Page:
How the ‘Ikea Effect’ has impacted Korea

First year sales of global furniture giant Ikea in Korea have reached 210 billion won (including sales from December 2014), according to a recent report.

This tops the average sales of all 345 Ikea stores around the world.

There has been some criticism that the Korean store’s pricing is higher than other advanced nations including Germany, Japan and the US. A map product labelling the East Sea as the Sea of Japan also sparked a backlash amid fraying ties between Seoul and Tokyo, prompting the former country manager to apologise for the incident.

But these incidents have failed to discourage customers from visiting the new concept store. Even considering the depressed economy due to the outbreak of Mers, the report card for Ikea’s first year in Korea appears to be excellent.

Cost-effectiveness is what pulled Ikea’s sales to success. According to a survey conducted by Ikea, 45 per cent of the customers who visited the store in Gwangmyeong picked ‘reasonable prices’ as Ikea’s strongest suit. More than 11 million people visited the Gwangmyeong store this year, the majority of whom were in their 30s and 40s, and the re-visit rate was 70 per cent.

Ikea plans to open five more stores in the next five years, with four in Seoul and its surrounding area, and two in the central and southern region. The company’s second Korean store is scheduled to open in Paju, north of Seoul, in 2017.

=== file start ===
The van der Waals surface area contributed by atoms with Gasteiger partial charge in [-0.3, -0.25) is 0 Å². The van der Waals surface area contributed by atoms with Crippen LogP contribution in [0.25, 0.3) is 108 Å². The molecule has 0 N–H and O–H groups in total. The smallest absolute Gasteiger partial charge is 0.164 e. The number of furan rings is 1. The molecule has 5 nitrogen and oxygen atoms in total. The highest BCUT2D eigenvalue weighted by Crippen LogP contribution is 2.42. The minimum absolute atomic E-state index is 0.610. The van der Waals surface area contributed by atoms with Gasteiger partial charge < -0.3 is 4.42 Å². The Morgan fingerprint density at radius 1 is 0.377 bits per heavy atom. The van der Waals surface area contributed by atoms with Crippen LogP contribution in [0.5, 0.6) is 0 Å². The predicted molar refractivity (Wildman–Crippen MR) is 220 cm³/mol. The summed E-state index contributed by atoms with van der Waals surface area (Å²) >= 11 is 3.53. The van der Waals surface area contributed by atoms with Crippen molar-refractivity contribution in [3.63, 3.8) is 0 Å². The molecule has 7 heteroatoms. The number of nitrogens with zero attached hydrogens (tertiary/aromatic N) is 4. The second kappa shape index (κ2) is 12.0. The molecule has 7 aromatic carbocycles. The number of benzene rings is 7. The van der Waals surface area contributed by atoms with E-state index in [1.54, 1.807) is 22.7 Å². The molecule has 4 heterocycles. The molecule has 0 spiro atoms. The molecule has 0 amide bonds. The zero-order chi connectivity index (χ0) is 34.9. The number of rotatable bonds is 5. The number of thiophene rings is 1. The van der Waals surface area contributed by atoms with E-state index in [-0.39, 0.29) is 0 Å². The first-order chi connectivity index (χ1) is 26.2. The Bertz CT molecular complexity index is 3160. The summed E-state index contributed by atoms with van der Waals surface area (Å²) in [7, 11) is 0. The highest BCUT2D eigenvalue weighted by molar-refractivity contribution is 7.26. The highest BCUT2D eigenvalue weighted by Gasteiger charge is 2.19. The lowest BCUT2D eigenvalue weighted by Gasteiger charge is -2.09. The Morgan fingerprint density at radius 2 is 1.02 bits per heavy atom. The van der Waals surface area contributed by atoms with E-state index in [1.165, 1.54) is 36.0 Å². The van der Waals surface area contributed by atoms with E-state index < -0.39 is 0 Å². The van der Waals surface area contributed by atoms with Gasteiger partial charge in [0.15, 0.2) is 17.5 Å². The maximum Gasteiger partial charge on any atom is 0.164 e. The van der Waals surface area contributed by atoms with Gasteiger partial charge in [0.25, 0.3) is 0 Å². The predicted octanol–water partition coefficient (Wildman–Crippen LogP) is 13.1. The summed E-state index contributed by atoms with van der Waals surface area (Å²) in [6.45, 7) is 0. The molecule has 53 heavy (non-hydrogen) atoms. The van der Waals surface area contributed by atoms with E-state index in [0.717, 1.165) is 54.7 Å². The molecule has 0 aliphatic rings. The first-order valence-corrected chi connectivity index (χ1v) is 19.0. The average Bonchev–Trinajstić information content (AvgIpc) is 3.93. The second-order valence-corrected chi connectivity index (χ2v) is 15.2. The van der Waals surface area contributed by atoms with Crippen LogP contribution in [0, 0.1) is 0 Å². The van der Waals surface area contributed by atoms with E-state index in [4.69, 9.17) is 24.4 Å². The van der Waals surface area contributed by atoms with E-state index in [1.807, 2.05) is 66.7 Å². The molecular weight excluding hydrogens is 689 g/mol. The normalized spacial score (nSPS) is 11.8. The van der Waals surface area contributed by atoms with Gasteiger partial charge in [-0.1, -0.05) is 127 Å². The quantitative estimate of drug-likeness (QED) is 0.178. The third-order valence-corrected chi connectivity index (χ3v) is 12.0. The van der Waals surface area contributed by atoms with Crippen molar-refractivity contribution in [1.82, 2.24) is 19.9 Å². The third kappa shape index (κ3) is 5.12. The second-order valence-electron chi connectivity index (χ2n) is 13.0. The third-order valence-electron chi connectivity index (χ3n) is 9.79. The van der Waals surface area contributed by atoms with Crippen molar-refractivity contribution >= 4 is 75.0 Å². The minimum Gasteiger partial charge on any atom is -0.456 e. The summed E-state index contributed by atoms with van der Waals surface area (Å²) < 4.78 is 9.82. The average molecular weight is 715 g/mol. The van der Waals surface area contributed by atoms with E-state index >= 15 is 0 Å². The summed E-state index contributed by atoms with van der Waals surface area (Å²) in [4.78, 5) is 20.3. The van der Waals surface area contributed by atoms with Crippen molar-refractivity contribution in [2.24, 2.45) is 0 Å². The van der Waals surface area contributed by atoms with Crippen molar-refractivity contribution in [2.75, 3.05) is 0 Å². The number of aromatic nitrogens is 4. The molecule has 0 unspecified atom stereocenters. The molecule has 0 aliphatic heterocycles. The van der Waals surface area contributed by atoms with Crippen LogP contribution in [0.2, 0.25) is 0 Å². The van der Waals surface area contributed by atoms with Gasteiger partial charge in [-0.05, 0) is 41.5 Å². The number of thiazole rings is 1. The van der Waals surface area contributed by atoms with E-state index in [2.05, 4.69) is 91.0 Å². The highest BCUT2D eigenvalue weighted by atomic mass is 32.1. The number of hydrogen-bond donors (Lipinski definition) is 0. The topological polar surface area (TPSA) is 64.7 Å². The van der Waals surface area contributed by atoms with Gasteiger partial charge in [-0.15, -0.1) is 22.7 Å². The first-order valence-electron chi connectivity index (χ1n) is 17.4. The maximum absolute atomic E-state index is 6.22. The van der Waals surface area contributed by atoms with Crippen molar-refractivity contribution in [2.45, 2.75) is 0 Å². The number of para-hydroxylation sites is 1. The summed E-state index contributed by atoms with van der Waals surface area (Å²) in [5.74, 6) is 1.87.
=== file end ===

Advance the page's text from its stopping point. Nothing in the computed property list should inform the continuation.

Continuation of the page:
Considering the record of the first year, industry watchers are saying that the ‘Ikea Effect’ will get larger as more Ikea stores open.

The ‘Ikea Effect’ can be narrowed down to the expansion of business portfolios among domestic furniture brands, and broadening consumer interest in a wider variety of furniture.

Hanssem, which previously concentrated on kitchen furniture and daily furniture, expanded its business in 2010 to bathroom utilities, building materials, office furniture and even home electronic appliances. The company is trying to change its stance to a supplier of ‘everything for a house’. As a result, Hanssem has reported an average 28 percent growth rate over the past four years.

Hyundai Livart launched a kids’ furniture brand called Livart Kids last year. The company also launched a mattress brand, enSleep, and an office furniture maker, Haum, in a bid to make inroads in the B2B market.

Casamia, Ilum, ENEX and Emons also expanded their stores and rearranged their online shopping services, which has been pointed out as one of Ikea’s weaknesses.

Industry watchers commented that as Ikea entered Korea, consumers started to have more interest in home decoration.

“More consumers are interested in a wider variety of furniture beyond tables and couches.”

You have 7 articles remaining. Unlock 15 free articles a month, it’s free.